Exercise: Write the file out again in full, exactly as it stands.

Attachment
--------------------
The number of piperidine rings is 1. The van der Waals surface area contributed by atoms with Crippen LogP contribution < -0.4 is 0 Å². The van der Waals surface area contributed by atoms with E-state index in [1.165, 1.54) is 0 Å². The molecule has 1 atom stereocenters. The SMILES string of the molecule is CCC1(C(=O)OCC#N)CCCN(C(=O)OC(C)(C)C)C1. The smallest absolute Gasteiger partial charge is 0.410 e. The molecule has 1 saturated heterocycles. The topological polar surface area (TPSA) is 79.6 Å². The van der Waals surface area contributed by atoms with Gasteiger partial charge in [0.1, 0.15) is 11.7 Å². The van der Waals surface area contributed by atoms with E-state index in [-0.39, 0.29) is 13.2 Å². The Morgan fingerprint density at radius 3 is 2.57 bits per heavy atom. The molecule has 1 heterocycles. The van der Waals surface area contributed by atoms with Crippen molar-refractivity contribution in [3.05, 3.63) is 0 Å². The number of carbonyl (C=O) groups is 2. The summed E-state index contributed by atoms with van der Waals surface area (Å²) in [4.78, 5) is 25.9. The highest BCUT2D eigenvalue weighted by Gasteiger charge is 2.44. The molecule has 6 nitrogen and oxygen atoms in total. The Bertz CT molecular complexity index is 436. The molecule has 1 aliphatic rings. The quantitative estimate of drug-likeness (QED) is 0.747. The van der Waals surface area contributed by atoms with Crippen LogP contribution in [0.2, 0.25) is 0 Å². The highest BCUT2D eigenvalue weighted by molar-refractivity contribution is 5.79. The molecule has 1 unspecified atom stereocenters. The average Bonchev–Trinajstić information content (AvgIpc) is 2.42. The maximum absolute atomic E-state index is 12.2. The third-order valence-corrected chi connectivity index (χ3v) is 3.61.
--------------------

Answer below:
The number of piperidine rings is 1. The van der Waals surface area contributed by atoms with Crippen LogP contribution < -0.4 is 0 Å². The van der Waals surface area contributed by atoms with E-state index in [1.165, 1.54) is 0 Å². The molecule has 1 atom stereocenters. The SMILES string of the molecule is CCC1(C(=O)OCC#N)CCCN(C(=O)OC(C)(C)C)C1. The smallest absolute Gasteiger partial charge is 0.410 e. The molecule has 1 saturated heterocycles. The topological polar surface area (TPSA) is 79.6 Å². The van der Waals surface area contributed by atoms with Gasteiger partial charge in [0.1, 0.15) is 11.7 Å². The van der Waals surface area contributed by atoms with E-state index in [-0.39, 0.29) is 13.2 Å². The Morgan fingerprint density at radius 3 is 2.57 bits per heavy atom. The molecule has 1 heterocycles. The van der Waals surface area contributed by atoms with Crippen molar-refractivity contribution in [3.05, 3.63) is 0 Å². The number of carbonyl (C=O) groups is 2. The summed E-state index contributed by atoms with van der Waals surface area (Å²) in [4.78, 5) is 25.9. The highest BCUT2D eigenvalue weighted by Gasteiger charge is 2.44. The molecule has 6 nitrogen and oxygen atoms in total. The Bertz CT molecular complexity index is 436. The molecule has 1 aliphatic rings. The quantitative estimate of drug-likeness (QED) is 0.747. The van der Waals surface area contributed by atoms with Crippen LogP contribution in [0.2, 0.25) is 0 Å². The highest BCUT2D eigenvalue weighted by molar-refractivity contribution is 5.79. The molecule has 1 unspecified atom stereocenters. The average Bonchev–Trinajstić information content (AvgIpc) is 2.42. The maximum absolute atomic E-state index is 12.2. The third-order valence-corrected chi connectivity index (χ3v) is 3.61.